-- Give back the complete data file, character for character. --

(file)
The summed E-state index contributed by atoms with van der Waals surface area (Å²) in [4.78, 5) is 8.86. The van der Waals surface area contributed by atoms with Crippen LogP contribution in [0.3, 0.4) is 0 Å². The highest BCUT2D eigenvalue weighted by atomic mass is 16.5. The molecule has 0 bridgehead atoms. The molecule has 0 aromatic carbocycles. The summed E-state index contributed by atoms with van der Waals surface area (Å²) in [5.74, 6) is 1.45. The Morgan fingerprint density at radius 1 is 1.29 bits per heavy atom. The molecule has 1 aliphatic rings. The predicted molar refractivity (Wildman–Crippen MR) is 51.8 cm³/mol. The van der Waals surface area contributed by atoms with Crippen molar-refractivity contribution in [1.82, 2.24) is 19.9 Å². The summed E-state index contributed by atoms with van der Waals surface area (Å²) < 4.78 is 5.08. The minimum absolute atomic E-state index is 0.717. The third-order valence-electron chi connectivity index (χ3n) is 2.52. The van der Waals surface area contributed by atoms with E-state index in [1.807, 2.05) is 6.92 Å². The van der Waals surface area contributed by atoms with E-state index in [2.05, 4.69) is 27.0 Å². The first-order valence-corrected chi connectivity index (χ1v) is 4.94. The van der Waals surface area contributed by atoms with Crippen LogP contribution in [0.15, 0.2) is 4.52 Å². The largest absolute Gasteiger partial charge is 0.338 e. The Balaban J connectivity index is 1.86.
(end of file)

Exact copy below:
The summed E-state index contributed by atoms with van der Waals surface area (Å²) in [4.78, 5) is 8.86. The van der Waals surface area contributed by atoms with Crippen LogP contribution in [0.3, 0.4) is 0 Å². The highest BCUT2D eigenvalue weighted by atomic mass is 16.5. The molecule has 0 bridgehead atoms. The molecule has 0 aromatic carbocycles. The summed E-state index contributed by atoms with van der Waals surface area (Å²) in [5.74, 6) is 1.45. The Morgan fingerprint density at radius 1 is 1.29 bits per heavy atom. The molecule has 1 aliphatic rings. The predicted molar refractivity (Wildman–Crippen MR) is 51.8 cm³/mol. The van der Waals surface area contributed by atoms with Crippen molar-refractivity contribution in [1.82, 2.24) is 19.9 Å². The summed E-state index contributed by atoms with van der Waals surface area (Å²) < 4.78 is 5.08. The minimum absolute atomic E-state index is 0.717. The third-order valence-electron chi connectivity index (χ3n) is 2.52. The van der Waals surface area contributed by atoms with E-state index in [1.807, 2.05) is 6.92 Å². The van der Waals surface area contributed by atoms with E-state index in [2.05, 4.69) is 27.0 Å². The first-order valence-corrected chi connectivity index (χ1v) is 4.94. The van der Waals surface area contributed by atoms with Crippen LogP contribution in [0.15, 0.2) is 4.52 Å². The largest absolute Gasteiger partial charge is 0.338 e. The Balaban J connectivity index is 1.86.